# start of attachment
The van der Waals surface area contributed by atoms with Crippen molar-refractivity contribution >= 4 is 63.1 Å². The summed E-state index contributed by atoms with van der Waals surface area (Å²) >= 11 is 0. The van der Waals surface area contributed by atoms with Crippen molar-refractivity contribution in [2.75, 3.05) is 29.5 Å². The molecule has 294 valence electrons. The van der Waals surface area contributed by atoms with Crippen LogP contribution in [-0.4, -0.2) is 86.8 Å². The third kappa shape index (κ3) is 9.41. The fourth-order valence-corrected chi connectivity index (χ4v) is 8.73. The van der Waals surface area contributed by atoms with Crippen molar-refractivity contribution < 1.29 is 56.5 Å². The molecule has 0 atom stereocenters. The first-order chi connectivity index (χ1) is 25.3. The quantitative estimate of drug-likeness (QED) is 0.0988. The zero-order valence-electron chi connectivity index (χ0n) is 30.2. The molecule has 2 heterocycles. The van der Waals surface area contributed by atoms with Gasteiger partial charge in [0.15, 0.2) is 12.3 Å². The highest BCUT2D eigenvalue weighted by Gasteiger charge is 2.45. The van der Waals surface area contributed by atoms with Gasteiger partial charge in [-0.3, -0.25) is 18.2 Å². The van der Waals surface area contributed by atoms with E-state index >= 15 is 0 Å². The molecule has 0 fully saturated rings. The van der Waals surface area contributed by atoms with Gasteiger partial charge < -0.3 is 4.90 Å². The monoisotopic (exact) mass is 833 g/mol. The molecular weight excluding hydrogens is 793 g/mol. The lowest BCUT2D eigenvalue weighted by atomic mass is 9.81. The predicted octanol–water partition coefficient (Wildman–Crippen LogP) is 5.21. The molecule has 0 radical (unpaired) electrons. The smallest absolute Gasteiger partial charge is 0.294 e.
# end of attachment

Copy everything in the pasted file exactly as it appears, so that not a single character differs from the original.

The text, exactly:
The van der Waals surface area contributed by atoms with Crippen molar-refractivity contribution >= 4 is 63.1 Å². The summed E-state index contributed by atoms with van der Waals surface area (Å²) >= 11 is 0. The van der Waals surface area contributed by atoms with Crippen molar-refractivity contribution in [2.75, 3.05) is 29.5 Å². The molecule has 294 valence electrons. The van der Waals surface area contributed by atoms with Crippen LogP contribution in [-0.4, -0.2) is 86.8 Å². The third kappa shape index (κ3) is 9.41. The fourth-order valence-corrected chi connectivity index (χ4v) is 8.73. The van der Waals surface area contributed by atoms with Crippen molar-refractivity contribution < 1.29 is 56.5 Å². The molecule has 0 atom stereocenters. The first-order chi connectivity index (χ1) is 25.3. The quantitative estimate of drug-likeness (QED) is 0.0988. The zero-order valence-electron chi connectivity index (χ0n) is 30.2. The molecule has 2 heterocycles. The van der Waals surface area contributed by atoms with Gasteiger partial charge in [0.15, 0.2) is 12.3 Å². The highest BCUT2D eigenvalue weighted by Gasteiger charge is 2.45. The van der Waals surface area contributed by atoms with Gasteiger partial charge in [-0.3, -0.25) is 18.2 Å². The van der Waals surface area contributed by atoms with E-state index >= 15 is 0 Å². The molecule has 0 fully saturated rings. The van der Waals surface area contributed by atoms with Gasteiger partial charge < -0.3 is 4.90 Å². The monoisotopic (exact) mass is 833 g/mol. The molecular weight excluding hydrogens is 793 g/mol. The lowest BCUT2D eigenvalue weighted by atomic mass is 9.81. The predicted octanol–water partition coefficient (Wildman–Crippen LogP) is 5.21. The molecule has 0 radical (unpaired) electrons. The smallest absolute Gasteiger partial charge is 0.294 e.